As I’ve written before, from a taxation perspective, the proposal disrupts the basic principle of tax integration. In other words, the average Canadian will be inclined to invest their capital individually (so as to get future access to the $250K threshold at 50%) as opposed to a corporation or trust (which from a non-tax perspective it may make more sense to use those vehicles).  From an economic perspective, why would an investor be inclined to invest their hard-earned after-tax dollars in Canada if their taxation rates are not adjusted for the risk they take to invest?

To be clear, a wage earner, like the nurse described in the cutesy video, does not incur risk when earning their hard-earned dollars.  An investor does.  And that is the basic reason why Canada has historically given preferential treatment to capital gains type income like many other countries around the world.  Countries, like Canada, need investors to risk their capital so as to start good businesses that employ Canadians.  Small business owners do that daily.  So do other start-ups like those in the technology industry.

Capital is very fluid and if after-tax rates of return are better elsewhere, investors will certainly place those dollars there.  The bottom line is that we need to encourage those investment dollars to stay in Canada.  We also need to quickly stem the flow of successful Canadians who are leaving Canada and taking their investment dollars with them.

In today’s divisive world – fueled by dopamine inducing social media – it’s easy to have opinions about politics.  Your ideology might fit nicely with your political views.  You might be influenced by cutesy videos that are nothing more than influential marketing and PR.

But let’s be clear… today’s politics is often nothing more than trying to influence voters to vote for you.  It involves politicians speaking about matters they really have no expertise in and sticking to non-sensical speaking points when challenged.  In my view, and yes I’m dreaming, good politics should be about more.  It should involve the implementation of good policy after seeking advice from sound experts…not just ones who simply agree with your ideology.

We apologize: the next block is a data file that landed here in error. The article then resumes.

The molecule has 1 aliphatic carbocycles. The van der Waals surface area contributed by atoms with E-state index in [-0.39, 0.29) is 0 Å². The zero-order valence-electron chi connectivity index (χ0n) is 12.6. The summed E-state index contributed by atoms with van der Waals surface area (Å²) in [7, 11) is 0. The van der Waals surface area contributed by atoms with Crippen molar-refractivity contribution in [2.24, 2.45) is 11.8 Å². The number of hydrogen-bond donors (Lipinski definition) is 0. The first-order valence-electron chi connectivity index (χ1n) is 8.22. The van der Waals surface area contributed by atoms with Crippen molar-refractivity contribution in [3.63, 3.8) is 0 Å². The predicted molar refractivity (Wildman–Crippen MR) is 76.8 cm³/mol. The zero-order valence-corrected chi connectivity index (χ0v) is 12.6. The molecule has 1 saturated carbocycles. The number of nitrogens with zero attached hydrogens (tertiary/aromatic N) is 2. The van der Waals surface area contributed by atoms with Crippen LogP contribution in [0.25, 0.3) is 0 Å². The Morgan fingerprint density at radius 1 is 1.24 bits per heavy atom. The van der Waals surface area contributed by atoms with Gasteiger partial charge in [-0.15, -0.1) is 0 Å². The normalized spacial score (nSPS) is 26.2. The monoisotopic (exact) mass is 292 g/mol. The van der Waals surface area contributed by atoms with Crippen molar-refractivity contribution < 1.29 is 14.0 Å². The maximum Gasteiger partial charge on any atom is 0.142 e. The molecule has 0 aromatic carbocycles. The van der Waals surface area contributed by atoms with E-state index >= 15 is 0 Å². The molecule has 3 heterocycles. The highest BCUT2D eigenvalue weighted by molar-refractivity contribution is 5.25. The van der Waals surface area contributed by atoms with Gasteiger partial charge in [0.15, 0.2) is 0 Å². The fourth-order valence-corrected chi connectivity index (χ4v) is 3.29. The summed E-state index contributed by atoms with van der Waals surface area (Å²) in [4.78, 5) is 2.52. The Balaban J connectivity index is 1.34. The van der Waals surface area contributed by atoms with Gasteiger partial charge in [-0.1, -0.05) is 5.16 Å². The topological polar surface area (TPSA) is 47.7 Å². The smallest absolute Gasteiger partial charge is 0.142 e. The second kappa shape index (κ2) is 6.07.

In 1924, then U.S. President Calvin Coolidge said the following:

“No matter what anyone may say about making the rich and the corporations pay the taxes, in the end they come out of the people who toil. It is your fellow workers who are ordered to work for the Government, every time an appropriation bill is passed. The people pay the expense of government, often many times over, in the increased cost of living. I want taxes to be less, that the people may have more.”

There’s a lot of truth in that political statement.  That’s a rarity by today’s standards.  In the end, the proposal – and vigorous defense by our current government – to increase the capital gains inclusion rate is good politics.  But very poor policy. Much of the resulting increased taxes will be paid by Canadians “who toil”.

The capital gains inclusion rate increased needs to be scrapped.


One Comment About Leadership – Leaders Stick By Their Friends / Colleagues


In today’s world, it’s easy to get into trouble.  Do or say something that is “controversial” and people will inevitably try to shame you or “cancel you”.  It can happen easily.  It can also happen when you say something to a trusted friend (or group of trusted friends / colleagues) that you think is not going to be distributed to the masses but it is.  If that happens, watch out.  The morality / cancel culture “police” are more than happy to take you down, try to shame you and make you “pay” for your comments.